(I'm going to run and duck for cover now...)

  39. #39
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    Seems to me use in that area has just gotten too big to ignore.

    If it was just about the revenue, they'd be charging to park at Rincon and in the turnouts. I'm amazed they don't already. The couple of state parks I know of elsewhere in California with highways running through them, the rangers will stop and ask to see your entrance pass if you park along the road.

  40. #40
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    Quote Originally Posted by Felton_Flyer
    bingo! the cost of non-enforcement has now outweighed the cost of enforcement, so they will bring it! i have heard from sources that recent heli-rides have resulted in lawsuits from parents that became angry when their precious snowflakes air ambulance bill came in.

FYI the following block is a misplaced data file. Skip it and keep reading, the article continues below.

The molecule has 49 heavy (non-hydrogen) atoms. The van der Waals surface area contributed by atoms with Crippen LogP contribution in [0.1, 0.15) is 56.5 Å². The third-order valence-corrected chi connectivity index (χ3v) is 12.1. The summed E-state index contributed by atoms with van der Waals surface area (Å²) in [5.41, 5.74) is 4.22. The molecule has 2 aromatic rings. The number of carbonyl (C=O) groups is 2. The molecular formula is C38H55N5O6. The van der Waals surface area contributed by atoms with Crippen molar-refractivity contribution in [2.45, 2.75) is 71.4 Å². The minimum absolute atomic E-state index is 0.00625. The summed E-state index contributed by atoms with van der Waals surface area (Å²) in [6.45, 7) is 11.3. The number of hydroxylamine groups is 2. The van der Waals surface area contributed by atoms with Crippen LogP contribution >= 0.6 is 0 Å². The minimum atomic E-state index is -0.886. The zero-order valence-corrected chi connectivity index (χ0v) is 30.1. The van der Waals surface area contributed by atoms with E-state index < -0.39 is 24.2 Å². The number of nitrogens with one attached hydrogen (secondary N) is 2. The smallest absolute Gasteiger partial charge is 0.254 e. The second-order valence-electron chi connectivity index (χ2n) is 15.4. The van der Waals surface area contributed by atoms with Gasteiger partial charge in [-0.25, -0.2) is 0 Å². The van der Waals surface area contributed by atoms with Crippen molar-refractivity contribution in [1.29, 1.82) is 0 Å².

as a local - i've seen the sheer numbers of riders increase 100 fold just over the last couple seasons. just look at Rincon lot on a Sat at 11am ... looks like Downieville in season =) I don't think it helps to have factory sponsored rides parking their huge vans and pickups in the same lot.

    I don't hold any 'locals only' prejudices, but the fact is these trails have gone through the normal lifecycle of any illegal trail system:

    DEATH OF A SINGLETRACK
    SHUTTLING TO THE END

    -Stage one-

    An auto-accessible road that leads to a popular hiking trail attracts mountain bikers who shuttle the uphill and coast down the singletrack. Hikers and equestrians who use the trail are treated well by most cyclists and a period of tense cooperation between users is established.
    -Stage two-
    Mountain bikers practice the trail to the point where everyone in the area can ride it at top speed. Groups who shuttle together begin to race just for fun. Passive trail user, including mountain bikers, abandon the trail. They can no longer enjoy the route because they feel it is too dangerous, or have simply grown tired of having to watch out for speeders.